God designed the Church on the pattern of his own character. But today that pattern is twisted and distorted, sometimes beyond recognition. What is the character of God? “Hear, O Israel: The LORD our God is one LORD” (Deut. 6:4). “Holy, holy, holy, Lord God Almighty” (Rev. 4:8). God is one, and he intended his church to be one. “[I pray] that they all may be one; as thou, Father, art in me, and I in thee, that they also may be one in us: that the world may believe that thou hast sent me” (John 17:21). God is holy, and he intended his Church to be pure, undefiled in faith and in life. “Put away from among yourselves that wicked person” (1 Cor. 5:13).
How important is it for the Church to be pure and united? The answer is apparent in another question: How important are these characteristics of God? How important is it that God be holy, separated from all defilement? How important is the righteousness of God to his nature? And how important is the unity of the Trinity? How important is love as a characteristic of God? The Church was designed to be both holy and united in love. When it is unholy or disunited, it denies the character of God.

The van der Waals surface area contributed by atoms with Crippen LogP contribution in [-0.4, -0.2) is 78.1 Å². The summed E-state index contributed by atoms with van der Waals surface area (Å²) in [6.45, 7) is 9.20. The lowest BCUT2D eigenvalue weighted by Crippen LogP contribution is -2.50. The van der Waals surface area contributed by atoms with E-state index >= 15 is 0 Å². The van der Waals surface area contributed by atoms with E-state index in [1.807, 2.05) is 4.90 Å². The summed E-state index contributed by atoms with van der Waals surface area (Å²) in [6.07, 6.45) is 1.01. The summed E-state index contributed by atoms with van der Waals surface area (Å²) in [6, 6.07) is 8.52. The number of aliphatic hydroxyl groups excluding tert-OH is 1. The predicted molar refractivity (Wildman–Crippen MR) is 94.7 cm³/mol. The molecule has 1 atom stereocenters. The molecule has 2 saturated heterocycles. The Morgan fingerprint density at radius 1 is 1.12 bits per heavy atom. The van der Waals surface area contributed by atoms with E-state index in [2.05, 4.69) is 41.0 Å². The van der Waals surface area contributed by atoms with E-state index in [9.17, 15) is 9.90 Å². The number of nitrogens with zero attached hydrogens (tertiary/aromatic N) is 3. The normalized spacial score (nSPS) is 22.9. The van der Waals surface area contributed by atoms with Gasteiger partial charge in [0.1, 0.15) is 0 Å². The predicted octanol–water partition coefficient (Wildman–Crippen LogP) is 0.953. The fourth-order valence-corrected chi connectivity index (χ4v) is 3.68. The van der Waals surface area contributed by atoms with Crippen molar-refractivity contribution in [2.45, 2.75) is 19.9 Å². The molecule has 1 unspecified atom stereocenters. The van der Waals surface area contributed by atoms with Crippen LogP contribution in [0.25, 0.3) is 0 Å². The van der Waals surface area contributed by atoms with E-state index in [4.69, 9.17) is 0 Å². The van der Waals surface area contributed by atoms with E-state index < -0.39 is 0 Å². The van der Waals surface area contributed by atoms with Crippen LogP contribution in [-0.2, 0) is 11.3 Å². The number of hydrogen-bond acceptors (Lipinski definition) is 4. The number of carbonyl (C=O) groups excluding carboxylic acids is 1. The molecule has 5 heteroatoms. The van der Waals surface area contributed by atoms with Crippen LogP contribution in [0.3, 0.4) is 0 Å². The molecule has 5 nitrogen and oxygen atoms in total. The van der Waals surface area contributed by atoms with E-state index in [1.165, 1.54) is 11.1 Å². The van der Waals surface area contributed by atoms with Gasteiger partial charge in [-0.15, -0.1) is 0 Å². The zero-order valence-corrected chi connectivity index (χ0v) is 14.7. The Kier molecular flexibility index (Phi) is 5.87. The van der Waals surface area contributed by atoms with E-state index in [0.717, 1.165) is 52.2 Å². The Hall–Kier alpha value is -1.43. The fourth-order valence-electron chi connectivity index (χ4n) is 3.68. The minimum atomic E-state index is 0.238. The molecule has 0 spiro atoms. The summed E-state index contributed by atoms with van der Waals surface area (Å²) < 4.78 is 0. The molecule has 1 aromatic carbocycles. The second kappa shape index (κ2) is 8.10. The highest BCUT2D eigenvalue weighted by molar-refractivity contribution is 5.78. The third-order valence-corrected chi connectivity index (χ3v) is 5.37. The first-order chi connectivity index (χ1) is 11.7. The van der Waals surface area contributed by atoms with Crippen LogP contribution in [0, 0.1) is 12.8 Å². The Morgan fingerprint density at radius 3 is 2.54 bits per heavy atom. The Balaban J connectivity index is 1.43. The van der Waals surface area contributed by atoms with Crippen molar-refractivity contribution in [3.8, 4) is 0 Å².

Furthermore, to the extent that the Church loses this basic character of God it loses its power. When either the unity or the purity is lost, the Body of Christ no longer has a right to expect its ministry to be fruitful. A fighting, bickering, divided church projects an image of God that can be expected to turn people away. It is when men see the love that disciples have for one another that they believe. When the Church compromises and becomes hypocritical either in doctrine or in life, the power is drained off.
But this is not all. A disunited church or a compromising church not only denies ...1
Already a CT subscriber? Log in for full digital access.
Have something to add about this? See something we missed? Share your feedback here.
Subscribe to Christianity Today and get access to this article plus 60+ years of archives.
- Home delivery of CT magazine
- Complete access to articles on ChristianityToday.com
- Over 120 years of magazine archives plus full access to all of CT’s online archives
- Learn more